Inventor of the cassette tape, Lou Ottens, dies aged 94 | Skip to main content

Inventor of the cassette tape, Lou Ottens, dies aged 94

Inventor of the cassette tape, Lou Ottens, dies aged 94

The Dutch engineer presented the first audio cassette at the Berlin Radio Show electronics fair in 1963


Lou Ottens, the inventor of the cassette tape, has died. 

The Dutch engineer and inventor, who also played a key role in the development of the CD, died in his home in North Brabant on Saturday. He was 94. 

Ottens started working for Philips in 1952, and by 1960 was made head of the company’s product development department. Within a year, he had developed the world’s first portable tape recorder, the EL 3585. 

Fed up with the impracticality of reel-to-reel tape systems, Ottens and his team soon developed the cassette tape, which would go on to revolutionise the way people listen to music in the 20th century.  “I got annoyed with the clunky, user-unfriendly reel to reel system, it’s that simple”, Ottens said later.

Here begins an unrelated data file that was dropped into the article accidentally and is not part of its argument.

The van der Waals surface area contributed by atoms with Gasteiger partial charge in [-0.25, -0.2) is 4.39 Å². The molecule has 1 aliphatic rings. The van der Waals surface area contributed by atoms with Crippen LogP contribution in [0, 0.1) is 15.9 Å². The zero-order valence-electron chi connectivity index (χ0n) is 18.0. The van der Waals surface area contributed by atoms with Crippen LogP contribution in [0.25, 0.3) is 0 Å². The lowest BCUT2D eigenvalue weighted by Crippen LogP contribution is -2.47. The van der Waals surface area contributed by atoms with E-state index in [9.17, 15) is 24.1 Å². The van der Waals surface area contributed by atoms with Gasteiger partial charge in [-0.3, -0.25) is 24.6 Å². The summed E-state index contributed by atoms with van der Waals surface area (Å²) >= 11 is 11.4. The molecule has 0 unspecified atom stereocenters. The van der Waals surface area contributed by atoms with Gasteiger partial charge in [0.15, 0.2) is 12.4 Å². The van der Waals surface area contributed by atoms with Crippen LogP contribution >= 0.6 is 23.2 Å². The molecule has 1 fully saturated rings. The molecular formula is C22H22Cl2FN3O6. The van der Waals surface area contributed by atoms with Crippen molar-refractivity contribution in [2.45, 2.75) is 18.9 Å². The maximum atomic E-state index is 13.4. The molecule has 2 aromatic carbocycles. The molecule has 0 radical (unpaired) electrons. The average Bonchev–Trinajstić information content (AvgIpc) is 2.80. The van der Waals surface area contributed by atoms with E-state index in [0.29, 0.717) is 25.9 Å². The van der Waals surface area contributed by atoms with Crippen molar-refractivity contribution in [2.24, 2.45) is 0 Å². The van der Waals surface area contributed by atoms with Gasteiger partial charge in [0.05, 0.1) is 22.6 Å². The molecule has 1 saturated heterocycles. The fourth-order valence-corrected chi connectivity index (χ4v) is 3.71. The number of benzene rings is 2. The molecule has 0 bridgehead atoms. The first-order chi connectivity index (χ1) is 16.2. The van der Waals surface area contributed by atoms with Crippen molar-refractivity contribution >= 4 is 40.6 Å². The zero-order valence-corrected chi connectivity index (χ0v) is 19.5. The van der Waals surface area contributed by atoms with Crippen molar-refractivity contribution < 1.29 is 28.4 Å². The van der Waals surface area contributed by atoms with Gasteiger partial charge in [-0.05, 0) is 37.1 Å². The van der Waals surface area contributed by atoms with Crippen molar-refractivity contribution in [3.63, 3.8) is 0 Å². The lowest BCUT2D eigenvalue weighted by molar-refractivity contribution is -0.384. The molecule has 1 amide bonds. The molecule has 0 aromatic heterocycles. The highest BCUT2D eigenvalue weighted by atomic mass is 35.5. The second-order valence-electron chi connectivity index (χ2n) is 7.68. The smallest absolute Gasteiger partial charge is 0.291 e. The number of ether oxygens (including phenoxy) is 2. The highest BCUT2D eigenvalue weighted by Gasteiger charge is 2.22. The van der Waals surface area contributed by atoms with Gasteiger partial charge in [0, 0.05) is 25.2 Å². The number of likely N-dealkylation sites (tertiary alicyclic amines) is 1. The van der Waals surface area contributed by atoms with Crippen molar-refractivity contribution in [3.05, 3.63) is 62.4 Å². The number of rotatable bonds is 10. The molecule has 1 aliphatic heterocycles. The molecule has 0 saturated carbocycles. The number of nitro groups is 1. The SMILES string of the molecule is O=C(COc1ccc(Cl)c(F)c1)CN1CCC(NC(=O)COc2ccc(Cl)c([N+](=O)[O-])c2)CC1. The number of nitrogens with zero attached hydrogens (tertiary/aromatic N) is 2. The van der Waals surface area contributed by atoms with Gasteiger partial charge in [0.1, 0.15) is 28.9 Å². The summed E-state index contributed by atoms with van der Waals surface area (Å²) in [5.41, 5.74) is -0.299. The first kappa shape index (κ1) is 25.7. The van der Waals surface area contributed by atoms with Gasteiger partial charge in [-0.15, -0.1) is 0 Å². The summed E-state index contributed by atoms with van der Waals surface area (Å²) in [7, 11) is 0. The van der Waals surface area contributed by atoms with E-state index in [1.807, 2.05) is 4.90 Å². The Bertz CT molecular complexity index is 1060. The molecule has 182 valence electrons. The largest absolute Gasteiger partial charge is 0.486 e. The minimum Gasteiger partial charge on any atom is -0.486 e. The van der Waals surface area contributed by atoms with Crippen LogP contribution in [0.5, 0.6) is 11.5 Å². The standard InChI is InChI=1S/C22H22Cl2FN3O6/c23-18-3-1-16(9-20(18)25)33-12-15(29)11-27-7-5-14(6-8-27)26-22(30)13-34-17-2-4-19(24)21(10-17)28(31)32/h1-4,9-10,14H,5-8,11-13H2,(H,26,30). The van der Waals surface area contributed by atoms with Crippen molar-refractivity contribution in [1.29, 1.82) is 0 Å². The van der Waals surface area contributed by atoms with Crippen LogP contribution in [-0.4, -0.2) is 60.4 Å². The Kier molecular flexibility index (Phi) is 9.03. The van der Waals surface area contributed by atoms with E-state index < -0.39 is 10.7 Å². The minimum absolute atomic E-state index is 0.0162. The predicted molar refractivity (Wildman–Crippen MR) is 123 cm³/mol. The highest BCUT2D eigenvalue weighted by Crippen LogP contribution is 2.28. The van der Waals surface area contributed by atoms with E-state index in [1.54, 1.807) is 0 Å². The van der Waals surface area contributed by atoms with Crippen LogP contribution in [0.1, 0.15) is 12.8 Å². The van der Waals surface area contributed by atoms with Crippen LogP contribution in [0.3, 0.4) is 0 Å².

In 1963, he presented the first cassette tape at the Berlin Radio Show electronics fair, and trademarked the ‘Compact Cassette’ title the following year. After making a deal with Sony, Ottens cassette design became the industry standard. 

It is estimated that over 100 billion cassettes have been sold around the world in the decades since. 

Ottens went on to play a key role in the development of the CD in 1979. Over 200 billion CDs are estimated to have sold since they entered circulation in 1982. 

Cassettes have been enjoying a healthy revival in recent years, becoming a preferred method of release for many independent artists. Cassette sales doubled in 2020, the British Phonographic Industry revealed at the start of this year.  You can revisit our 2018 feature about the cassette revival here

Ottens however, was unimpressed by the revival of tapes and vinyl in recent years. Speaking to Dutch paper NRC Handelsblad some years ago, he said:  “Nothing can match the sound of the CD. It is absolutely noise and rumble-free. That never worked with tape... I have made a lot of record players and I know that the distortion with vinyl is much higher. I think people mainly hear what they want to hear.”